As Zacarías' star has risen, she has had to work even harder to balance work and home, profession and family. "The truth is, I am an uncool artist hoping to buy a used minivan. I have diapers to change, grants to write, classes to teach, so I spend months writing in my head until I can sit down and pour it out on paper ... [Plays] are like children. No matter how many you've had or known in the past, each play needs to gestate and grow and be nurtured and molded by time, attention, inspiration and humor". [7]

Native Gardens, the play Zacarías had in production at the time she became an American citizen, was thus a product of its time. The play displays Zacarías' penchant for humorous dialogue and complex, vibrant characters, but anxieties about the future lurk just beneath the surface. Zararías says she was inspired to write the play after hearing friends trade stories of their disputes with next-door neighbors, squabbles that struck the playwright as "absurd in some ways, but the consequences were really real and emotionally upsetting. I kept thinking, 'Wow, it's almost like every single battle between nations or tribes boils down to this fight between property and culture.'" [3]

As Zacarías revised the script, she wove in references to President Trump's border wall and his demand that Mexico pay the costs. "There's been something in the atmosphere for much longer that made this comedy about gardening and planting and building a fence have a much deeper resonance," she observed. Indeed, only hours before the play's New York premiere, President Trump declared a national emergency to divert funds to border wall construction. [3]

Around this time, Zacarías gave birth to her third child and her odyssey took another twist. The Washington, D.C. townhouse where she had raised two children with her husband, lawyer Rett Snotherly, was feeling cramped and her go-to writing space - the kitchen table - was causing problems for everyone. Zacarías and Snotherly fell in love with an abandoned group home in D.C.'s Mount Pleasant neighborhood and put in an offer, but were outbid by a development company. When the wealthy developer backed out, the property owner offered Zacarías and Snotherly a chance to match the high bid of $975,000 before putting the property back on the market. Given only five hours to decide, they said yes. "Our parents came to see what we bought, and they all cried," recalled Zacarías. "They thought we had ruined our lives." "You bought a shell," agreed the first designer that they spoke to about renovating the run-down property. [6]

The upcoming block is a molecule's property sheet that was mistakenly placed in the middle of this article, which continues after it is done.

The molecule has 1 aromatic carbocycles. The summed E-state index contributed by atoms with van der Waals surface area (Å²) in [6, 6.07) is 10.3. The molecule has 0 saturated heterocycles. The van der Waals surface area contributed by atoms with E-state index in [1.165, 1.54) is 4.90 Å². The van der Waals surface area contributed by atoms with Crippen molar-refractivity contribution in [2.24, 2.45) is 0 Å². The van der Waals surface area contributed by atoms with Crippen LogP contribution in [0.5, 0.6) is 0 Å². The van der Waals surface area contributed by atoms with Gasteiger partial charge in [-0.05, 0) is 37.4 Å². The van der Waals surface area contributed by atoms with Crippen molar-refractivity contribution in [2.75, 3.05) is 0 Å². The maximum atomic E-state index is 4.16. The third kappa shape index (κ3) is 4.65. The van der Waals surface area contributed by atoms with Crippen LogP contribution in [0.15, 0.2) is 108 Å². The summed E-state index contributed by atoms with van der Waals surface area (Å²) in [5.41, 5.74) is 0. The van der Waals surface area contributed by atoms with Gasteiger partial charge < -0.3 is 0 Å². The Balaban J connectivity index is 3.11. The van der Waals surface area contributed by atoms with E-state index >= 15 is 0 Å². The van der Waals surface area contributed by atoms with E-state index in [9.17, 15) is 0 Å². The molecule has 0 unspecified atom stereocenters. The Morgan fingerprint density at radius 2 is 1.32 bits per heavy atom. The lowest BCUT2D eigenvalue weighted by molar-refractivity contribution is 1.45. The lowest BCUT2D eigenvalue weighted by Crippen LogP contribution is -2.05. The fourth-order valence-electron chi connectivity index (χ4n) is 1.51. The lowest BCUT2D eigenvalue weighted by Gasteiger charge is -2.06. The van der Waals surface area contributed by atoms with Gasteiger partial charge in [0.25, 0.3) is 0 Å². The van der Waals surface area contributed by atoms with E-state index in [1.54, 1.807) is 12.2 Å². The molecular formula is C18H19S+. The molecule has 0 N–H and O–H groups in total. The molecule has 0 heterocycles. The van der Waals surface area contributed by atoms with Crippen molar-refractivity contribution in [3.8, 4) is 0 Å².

Undaunted, Zacarías and Snotherly pressed ahead with a redesign. They sold their old townhouse and cashed in their retirement plans. Snotherly even sold his beloved comic book collection. He had been collecting comics since he was eight, and his collection, amassing over 4,000 titles, had consumed the family's closet space. Zacarías and Snotherly hired local designers and builders and proceeded with the work in gradual stages over a five-year period to save money. In an interview with the Washington Post, Zacarías said she was pleased with the results: for the first time, she had a dedicated writing space at home and a large walk-in closet - with nary a comic book in sight. Her thoughts then turned to deeper reflections on home and belonging: "If we had started this [remodel] when COVID started, it would have been abandoned again. But we were lucky to live through it in this house. We had no idea how much this house would give back to us in a time when we really needed it." [6]

The University of Redlands production of Native Voices is directed by Gabriel Rodriguez. Three performances will take place at the Frederick Loewe Theatre on October 15, 16, and 17. All attendees must wear masks and show proof of COVID-19 vaccination in accordance with University policy. Click here to buy tickets.

Works Cited

[1] Brown, DeNeen. "Playwright Karen Zacarías finds inspiration in Arena Stage's Residency Program." Washington Post, October 14, 2021. 
[2] Chason, Rachel and Maria Sacchetti. "'Nobody is Going to Take This Away.'" Washington Post, September 16, 2017. 
[3] Gilroy, Maggie. "Gardens Versus Walls." American Theatre, vol. 36, no. 5, May 2019, pp. 32-36. 
[4] O'Quinn, Jim. "Speaking Truth to Trumpism." American Theatre, vol. 34, no. 9, November 2017, pp. 20-24. 
[5] Piantadosi, Francesca. "Portland." Dramatist, vol. 23, no. 2, November 2020, p. 58. 
[6] Sowers, Scott. "Vintage Comics Aid a Modern Renovation." Washington Post, March 4, 2021. 
[7] Svich, Caridad. "Karen Zacarías: A Writer's Tightrope." American Theatre, vol. 23, no. 1, January 2006, pp. 54-59.

[8] Zacarías, Karen. "Home." Karen Zacarías.

No comments :